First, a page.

Godkin, James (1806–79), Congregational minister, writer, and journalist, was born at Gorey, Co. Wexford, possibly to William and Hester Godkin, whose sons Edward and William were baptised in Christ Church (Church of Ireland), Gorey, in 1809 and 1812. His family was comfortably off, and Godkin received a good education. He was said to have made in his teens ‘a brief excursion into the catholic church, to which he did not belong, and from which he soon returned’ (Campbell, IBL, ii (1911), 117). He then thought of ordination as a Church of Ireland clergyman, but became a minister of the Congregational church at Armagh in September 1834; the Irish Evangelical Society sent him in that year as a missionary among catholics in Connacht. His first published work, described as ‘by the Rev. James Godkin, formerly a Roman Catholic’, was A guide from the church of Rome to the church of Christ (1836; 2nd ed., also 1836; 3rd ed., 1845). He founded (April 1838) a weekly newspaper, the Christian Patriot, in Belfast, the aim of which was to reconcile catholic and protestant, while covering national and international affairs. Despite initial mutual prejudice, Godkin and Charles Gavan Duffy (qv) gradually became friends during Duffy's stay as a newspaper editor in Belfast. On the failure of his Belfast newspaper (1840) Godkin moved to Derry and became editor of the Derry Standard. He increasingly came to believe that Gavan Duffy's political views were correct, and in 1844, he won third prize for an essay, ‘The rights of Ireland’, using the pseudonym ‘A protestant clergyman’, in an essay competition promoted by the Repeal Association. In his essay Godkin explored the possibility of reestablishing an independent Irish parliament, but asserted that this should only be done by constitutional means and only when Irish protestants agreed to it, and that such a parliament should ensure that no church be established or endowed in Ireland. The essay was published in the collection Essays on the repeal of the union by James Duffy (qv) (1845). As a result of the political stance revealed in the essay, the Irish Evangelical Society terminated Godkin's involvement in their activities. Thomas Davis (qv) found him work on the Freeman's Journal.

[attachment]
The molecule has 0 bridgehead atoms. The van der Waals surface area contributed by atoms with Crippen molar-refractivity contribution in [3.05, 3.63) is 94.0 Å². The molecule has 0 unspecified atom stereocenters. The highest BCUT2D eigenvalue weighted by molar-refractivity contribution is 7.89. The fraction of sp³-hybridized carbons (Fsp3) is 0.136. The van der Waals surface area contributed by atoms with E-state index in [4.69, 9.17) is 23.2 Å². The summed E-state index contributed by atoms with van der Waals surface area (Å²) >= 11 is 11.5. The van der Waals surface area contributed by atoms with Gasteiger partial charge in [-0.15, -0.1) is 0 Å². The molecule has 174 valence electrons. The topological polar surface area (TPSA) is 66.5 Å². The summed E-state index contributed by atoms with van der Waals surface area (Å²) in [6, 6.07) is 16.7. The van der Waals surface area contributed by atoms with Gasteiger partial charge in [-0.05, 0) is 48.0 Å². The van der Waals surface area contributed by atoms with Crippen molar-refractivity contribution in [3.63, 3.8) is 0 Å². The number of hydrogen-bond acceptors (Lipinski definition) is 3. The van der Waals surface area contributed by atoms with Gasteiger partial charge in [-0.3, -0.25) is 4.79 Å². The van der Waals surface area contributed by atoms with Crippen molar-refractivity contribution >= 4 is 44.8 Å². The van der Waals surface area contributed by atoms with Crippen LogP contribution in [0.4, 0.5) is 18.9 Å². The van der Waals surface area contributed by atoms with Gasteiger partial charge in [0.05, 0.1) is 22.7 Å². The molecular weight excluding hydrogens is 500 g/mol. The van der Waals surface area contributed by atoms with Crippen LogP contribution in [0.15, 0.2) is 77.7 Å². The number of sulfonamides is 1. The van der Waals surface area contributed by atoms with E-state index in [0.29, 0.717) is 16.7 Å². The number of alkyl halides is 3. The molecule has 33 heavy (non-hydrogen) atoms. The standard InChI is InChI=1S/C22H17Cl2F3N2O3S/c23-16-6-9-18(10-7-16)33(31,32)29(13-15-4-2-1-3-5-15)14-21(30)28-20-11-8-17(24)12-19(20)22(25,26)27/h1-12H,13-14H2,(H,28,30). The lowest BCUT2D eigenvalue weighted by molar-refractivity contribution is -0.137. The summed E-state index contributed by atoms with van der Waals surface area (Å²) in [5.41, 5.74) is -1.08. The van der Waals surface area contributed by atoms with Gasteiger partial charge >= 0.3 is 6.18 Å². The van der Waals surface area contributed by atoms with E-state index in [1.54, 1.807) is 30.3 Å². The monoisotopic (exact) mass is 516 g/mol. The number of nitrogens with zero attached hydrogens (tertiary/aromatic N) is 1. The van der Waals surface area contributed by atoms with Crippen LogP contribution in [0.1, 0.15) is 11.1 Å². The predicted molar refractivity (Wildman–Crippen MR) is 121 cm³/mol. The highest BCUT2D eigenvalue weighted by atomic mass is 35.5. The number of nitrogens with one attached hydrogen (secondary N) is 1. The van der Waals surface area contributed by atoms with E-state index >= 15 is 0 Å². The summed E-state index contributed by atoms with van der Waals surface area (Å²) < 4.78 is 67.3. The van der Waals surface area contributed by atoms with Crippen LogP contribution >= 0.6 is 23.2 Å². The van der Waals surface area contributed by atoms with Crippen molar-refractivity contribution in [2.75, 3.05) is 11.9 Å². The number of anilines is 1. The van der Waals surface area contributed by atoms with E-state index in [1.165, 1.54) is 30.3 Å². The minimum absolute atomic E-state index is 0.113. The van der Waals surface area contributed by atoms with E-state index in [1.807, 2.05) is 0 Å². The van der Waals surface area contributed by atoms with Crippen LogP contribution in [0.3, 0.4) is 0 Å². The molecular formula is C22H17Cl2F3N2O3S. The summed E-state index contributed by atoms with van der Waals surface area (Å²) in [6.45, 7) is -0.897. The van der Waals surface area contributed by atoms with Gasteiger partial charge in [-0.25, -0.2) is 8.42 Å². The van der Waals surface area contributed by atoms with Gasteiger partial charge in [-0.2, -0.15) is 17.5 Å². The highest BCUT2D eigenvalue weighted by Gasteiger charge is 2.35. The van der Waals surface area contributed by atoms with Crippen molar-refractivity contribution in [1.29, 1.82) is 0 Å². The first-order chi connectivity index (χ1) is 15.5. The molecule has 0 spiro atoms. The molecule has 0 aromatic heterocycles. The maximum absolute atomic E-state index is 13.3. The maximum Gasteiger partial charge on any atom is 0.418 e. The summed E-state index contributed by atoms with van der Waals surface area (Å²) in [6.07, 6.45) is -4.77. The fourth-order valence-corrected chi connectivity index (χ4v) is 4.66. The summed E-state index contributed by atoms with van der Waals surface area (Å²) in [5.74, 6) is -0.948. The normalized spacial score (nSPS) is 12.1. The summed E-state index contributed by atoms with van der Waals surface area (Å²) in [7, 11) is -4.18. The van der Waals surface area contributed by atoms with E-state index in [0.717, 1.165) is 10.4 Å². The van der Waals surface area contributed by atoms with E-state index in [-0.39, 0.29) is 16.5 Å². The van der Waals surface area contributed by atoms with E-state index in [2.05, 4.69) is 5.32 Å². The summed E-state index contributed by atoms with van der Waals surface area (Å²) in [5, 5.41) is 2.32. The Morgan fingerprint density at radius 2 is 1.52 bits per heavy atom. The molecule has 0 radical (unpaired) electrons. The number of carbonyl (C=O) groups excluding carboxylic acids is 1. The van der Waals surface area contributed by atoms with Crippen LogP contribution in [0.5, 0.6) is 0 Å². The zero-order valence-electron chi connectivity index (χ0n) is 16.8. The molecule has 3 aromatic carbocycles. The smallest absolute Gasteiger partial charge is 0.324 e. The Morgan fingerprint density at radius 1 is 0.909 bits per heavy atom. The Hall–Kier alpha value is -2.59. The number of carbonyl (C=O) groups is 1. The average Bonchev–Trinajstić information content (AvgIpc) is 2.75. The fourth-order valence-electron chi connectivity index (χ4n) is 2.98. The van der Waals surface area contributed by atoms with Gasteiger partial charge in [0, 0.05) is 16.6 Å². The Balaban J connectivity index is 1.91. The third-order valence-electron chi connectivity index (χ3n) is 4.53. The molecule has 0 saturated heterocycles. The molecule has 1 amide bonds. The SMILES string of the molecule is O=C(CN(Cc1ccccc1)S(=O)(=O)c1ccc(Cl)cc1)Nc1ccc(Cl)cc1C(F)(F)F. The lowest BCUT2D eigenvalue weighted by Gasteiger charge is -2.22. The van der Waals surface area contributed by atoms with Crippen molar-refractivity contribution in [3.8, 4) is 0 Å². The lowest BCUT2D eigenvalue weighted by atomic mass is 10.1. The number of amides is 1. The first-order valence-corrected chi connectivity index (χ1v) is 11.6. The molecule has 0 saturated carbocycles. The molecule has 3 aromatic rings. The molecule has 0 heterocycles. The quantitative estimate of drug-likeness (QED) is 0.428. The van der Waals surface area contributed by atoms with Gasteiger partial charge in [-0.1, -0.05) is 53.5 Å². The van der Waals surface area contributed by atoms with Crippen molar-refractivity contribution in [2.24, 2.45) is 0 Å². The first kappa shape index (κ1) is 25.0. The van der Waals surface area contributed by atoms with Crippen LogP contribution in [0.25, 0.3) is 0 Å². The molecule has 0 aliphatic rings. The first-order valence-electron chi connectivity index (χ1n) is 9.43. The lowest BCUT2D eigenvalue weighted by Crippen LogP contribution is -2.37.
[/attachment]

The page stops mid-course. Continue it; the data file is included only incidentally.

Godkin hoped to secure employment as a professor in the new Irish college at Maynooth, but was disappointed in this, and in 1847 went to London, where he became a leader-writer for provincial journals and a contributor to reviews. He formally left the ministry (1848), returned to Ireland (1849), and was editor of the Dublin Daily Express for ten years and Dublin correspondent for the London Times for seven years. From 1850 he was increasingly interested in the land question and was active on behalf of the Tenant League. In June 1868 he launched in Dublin the National Review, a monthly Irish equivalent of the Spectator or the Saturday Review. By the fourth issue the National Review had become a weekly, but it closed by the end of the year, following the Liberals’ election success. ‘The battlefields of ‘98’, historical essays on the 1798 rebellion, appeared in the Review, and contained a good deal of traditional and hitherto unpublished material; Godkin intended to publish a volume on the rising in Ulster, but it never appeared. In 1869, as a special commissioner for The Times, he travelled widely in Ulster and the south of Ireland. making observations on the system of landholding in different parts of the country. His writings on agrarian reform for The Times were widely read and influential, as was his writing on church reform.
Godkin's reflections on Irish history and on his contacts with tenant farmers were published as The land-war in Ireland (1870), in which he made use of evidence supplied by J. A. Froude (qv), J. P. Prendergast (qv), and the Rev. C. P. Meehan (qv). He concluded that the way to resolve ancient injustices and contemporary unrest lay through the implementation of Gladstone's land bill. Godkin's other major works included Apostolic Christianity: or, the people's anti-dote [sic] against Romanism (1842), Education in Ireland: its history (1862); Ireland and her churches (1867), in which he argued strongly for church equality and security of tenancy; and A religious history of Ireland, primitive, papal, and protestant (1872). In 1871, with John A. Walker, he published The new handbook of Ireland: an illustrated guide (468 pp.). He was awarded a civil list pension in 1873 for services to literature; in that year he published an Illustrated history of England from 1820 to the death of the prince consort. He died 2 May 1879 in Upper Norwood, Surrey.
He married (c.1830) Sarah, daughter of Anthony Lawrence, landowner, from Moyne, Co. Wicklow. One of their two sons was Edwin L. Godkin (qv); there were also three daughters.